As a kid I was fascinated by Prydain; as an adult I am no less so. In celebration of its fifty years in print, the new anniversary edition of The Book of Three comes with a gorgeous cover (an homage to the original), and also has extra material in it, including a new introduction by Newbery Honor-winning author Shannon Hale and a short story from Prydain.

If you’re a fan of Prydain, join us in celebrating this year by rereading these wonderful books—and if you’ve never been to Prydain, this is a perfect time to open The Book of Three and visit.

Annie Barrows on the Magic of the Character Miri

Magic in the mixAnnie Barrows, author of new book Magic in the Mix, the sequel to The Magic Half, explains why writing the character of Miri proved particularly enchanting.

Miri leaned against the doorframe, thinking, again, about the mysterious purposes of magic. Had she and Molly, perhaps, performed some service in 1918 without knowing it? Was it possible, for instance, that their presence had kept some tragic event from happening? Each tiny thing that touched them was changed a little, she supposed. She allowed her imagination to run free: there was her foot treading on a loose tree root, pressing it a fraction of an inch farther into the ground, inclining the tree by some microscopic amount in a new direction. So later—years later—when a great storm ripped the tree from the ground, that same microscopic slant would insure that it fell away from, not onto, the innocent bystander sheltering under its branches, thus saving a life destined for—what?—something noble. Hmm. Maybe. Vague, but better than nothing. “Molly?” She leaned out of her brothers’ doorway and yodeled up toward her own, “I have an idea!” —from Magic in the Mix

One of the reasons I wrote Magic in the Mix, the sequel to The Magic Half, was that I love writing Miri. Of course, I love writing all my characters, but Miri is extra-special because her brain is like mine, by which I mean it’s prone to wandering off on strange tangents, like, for instance, magic. I think about magic a lot. I always have. When I was a kid, I thought about it because I hoped it would happen to me, but now I think about it because I write books about it.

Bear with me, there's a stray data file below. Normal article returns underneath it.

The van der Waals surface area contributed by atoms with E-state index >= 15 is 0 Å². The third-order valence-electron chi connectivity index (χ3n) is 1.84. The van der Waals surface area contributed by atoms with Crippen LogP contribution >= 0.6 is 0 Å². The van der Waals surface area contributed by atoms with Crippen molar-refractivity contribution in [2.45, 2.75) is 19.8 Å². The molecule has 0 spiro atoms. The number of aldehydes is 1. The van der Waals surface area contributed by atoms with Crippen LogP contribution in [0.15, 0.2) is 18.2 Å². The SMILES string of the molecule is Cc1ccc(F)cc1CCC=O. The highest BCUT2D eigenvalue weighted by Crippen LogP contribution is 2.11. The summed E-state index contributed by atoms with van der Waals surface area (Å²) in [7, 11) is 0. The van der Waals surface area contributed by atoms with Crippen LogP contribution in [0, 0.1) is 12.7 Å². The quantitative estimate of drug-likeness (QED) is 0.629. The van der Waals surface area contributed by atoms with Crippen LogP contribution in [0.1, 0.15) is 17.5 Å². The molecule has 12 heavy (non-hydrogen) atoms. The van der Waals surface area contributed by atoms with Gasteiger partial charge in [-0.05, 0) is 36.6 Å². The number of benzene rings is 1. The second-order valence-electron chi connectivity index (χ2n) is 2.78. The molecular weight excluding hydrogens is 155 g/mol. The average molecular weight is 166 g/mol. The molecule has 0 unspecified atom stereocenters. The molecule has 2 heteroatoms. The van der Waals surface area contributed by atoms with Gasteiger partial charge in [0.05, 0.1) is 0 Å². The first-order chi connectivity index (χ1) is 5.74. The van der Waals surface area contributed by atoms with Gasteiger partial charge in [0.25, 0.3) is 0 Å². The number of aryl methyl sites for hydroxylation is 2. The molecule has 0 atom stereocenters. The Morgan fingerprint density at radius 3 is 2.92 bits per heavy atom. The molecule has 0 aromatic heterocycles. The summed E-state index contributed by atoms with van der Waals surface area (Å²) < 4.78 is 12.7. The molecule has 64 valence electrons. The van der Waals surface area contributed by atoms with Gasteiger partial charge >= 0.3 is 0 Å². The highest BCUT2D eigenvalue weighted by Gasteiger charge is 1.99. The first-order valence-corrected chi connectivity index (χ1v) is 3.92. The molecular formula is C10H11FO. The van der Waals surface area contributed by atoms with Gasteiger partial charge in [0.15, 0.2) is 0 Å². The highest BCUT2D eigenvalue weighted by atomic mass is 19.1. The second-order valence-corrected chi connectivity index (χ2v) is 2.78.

The question Miri ponders in this passage—how her time-traveling presence might change the past—is a big magical issue I’ve been contemplating all my life. The problem is that none of us knows how our actions—even the most trivial flick of the finger—will affect another person, and the result is that one hour of time traveling could produce a nearly infinite number of changes to the world, some of which would then affect the time traveling.

Let’s say, for instance, that I happen to be wearing a particularly ugly flowered shirt on the day that I get transported through time to New York City in 1925. Now, maybe I run to a department store so I can buy myself a nice 1925 outfit. But maybe I’m not quite fast enough, and a guy named Ned, walking along the sidewalk, sees my ugly flowered shirt and quickly crosses the street so he doesn’t have to look at it for another second. Well, that doesn’t seem like a big deal, does it? But what if Ned was about to run into his cousin Thomas, who was about to say, “Ned! Long time, no see! Why don’t you come over to dinner tonight? Flossie’s sister will be there!” And what if Flossie’s sister is the woman Ned is going to marry? Now, because of my ugly shirt, Ned crosses the street, doesn’t run into Thomas, doesn’t go over to their house for dinner, doesn’t meet Flossie’s sister, and doesn’t marry her. That’s terrible! I’ve ruined everything! But wait, it could be even worse! What if Flossie’s sister and Ned are my grandparents? Now I don’t get born! And if I don’t get born, I’m not there to stop the meeting between Flossie’s sister and Ned, which means it happens, which means—I get born!

Honestly, a person could go crazy thinking about magic. But I can’t stop thinking about it, and I never will. And neither will Miri, because her brain is like mine. Which makes sense, because I thought of her. Or, possibly, she thought of me.